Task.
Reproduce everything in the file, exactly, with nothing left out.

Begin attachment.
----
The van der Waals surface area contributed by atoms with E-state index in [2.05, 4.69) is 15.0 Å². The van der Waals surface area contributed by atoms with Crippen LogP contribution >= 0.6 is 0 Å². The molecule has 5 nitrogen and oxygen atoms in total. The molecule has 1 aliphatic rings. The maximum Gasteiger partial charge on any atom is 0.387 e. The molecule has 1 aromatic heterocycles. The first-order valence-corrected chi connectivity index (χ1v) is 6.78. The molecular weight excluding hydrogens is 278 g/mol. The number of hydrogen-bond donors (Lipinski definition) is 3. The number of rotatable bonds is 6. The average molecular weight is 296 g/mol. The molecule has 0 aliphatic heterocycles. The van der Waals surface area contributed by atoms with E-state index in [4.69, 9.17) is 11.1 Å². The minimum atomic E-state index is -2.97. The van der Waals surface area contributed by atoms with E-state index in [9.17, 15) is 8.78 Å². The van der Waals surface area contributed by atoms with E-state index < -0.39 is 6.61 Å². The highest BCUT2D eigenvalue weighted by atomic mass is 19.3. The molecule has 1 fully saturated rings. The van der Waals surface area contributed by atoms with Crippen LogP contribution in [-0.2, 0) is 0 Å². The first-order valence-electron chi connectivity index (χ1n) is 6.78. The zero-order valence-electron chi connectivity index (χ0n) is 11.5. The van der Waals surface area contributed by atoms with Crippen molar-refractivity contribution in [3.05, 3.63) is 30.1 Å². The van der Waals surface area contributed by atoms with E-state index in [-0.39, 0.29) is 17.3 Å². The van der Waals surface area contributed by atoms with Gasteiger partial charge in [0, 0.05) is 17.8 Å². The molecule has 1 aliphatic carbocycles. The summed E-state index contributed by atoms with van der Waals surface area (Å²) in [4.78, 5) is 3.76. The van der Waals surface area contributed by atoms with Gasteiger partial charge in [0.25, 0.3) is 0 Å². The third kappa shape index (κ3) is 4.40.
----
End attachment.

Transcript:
The van der Waals surface area contributed by atoms with E-state index in [2.05, 4.69) is 15.0 Å². The van der Waals surface area contributed by atoms with Crippen LogP contribution >= 0.6 is 0 Å². The molecule has 5 nitrogen and oxygen atoms in total. The molecule has 1 aliphatic rings. The maximum Gasteiger partial charge on any atom is 0.387 e. The molecule has 1 aromatic heterocycles. The first-order valence-corrected chi connectivity index (χ1v) is 6.78. The molecular weight excluding hydrogens is 278 g/mol. The number of hydrogen-bond donors (Lipinski definition) is 3. The number of rotatable bonds is 6. The average molecular weight is 296 g/mol. The molecule has 0 aliphatic heterocycles. The van der Waals surface area contributed by atoms with E-state index in [4.69, 9.17) is 11.1 Å². The minimum atomic E-state index is -2.97. The van der Waals surface area contributed by atoms with E-state index in [9.17, 15) is 8.78 Å². The van der Waals surface area contributed by atoms with E-state index < -0.39 is 6.61 Å². The highest BCUT2D eigenvalue weighted by atomic mass is 19.3. The molecule has 1 fully saturated rings. The van der Waals surface area contributed by atoms with Crippen LogP contribution in [-0.2, 0) is 0 Å². The first-order valence-electron chi connectivity index (χ1n) is 6.78. The zero-order valence-electron chi connectivity index (χ0n) is 11.5. The van der Waals surface area contributed by atoms with Crippen molar-refractivity contribution in [3.05, 3.63) is 30.1 Å². The van der Waals surface area contributed by atoms with E-state index in [-0.39, 0.29) is 17.3 Å². The van der Waals surface area contributed by atoms with Gasteiger partial charge in [0, 0.05) is 17.8 Å². The molecule has 1 aliphatic carbocycles. The summed E-state index contributed by atoms with van der Waals surface area (Å²) in [4.78, 5) is 3.76. The van der Waals surface area contributed by atoms with Gasteiger partial charge in [0.25, 0.3) is 0 Å². The third kappa shape index (κ3) is 4.40.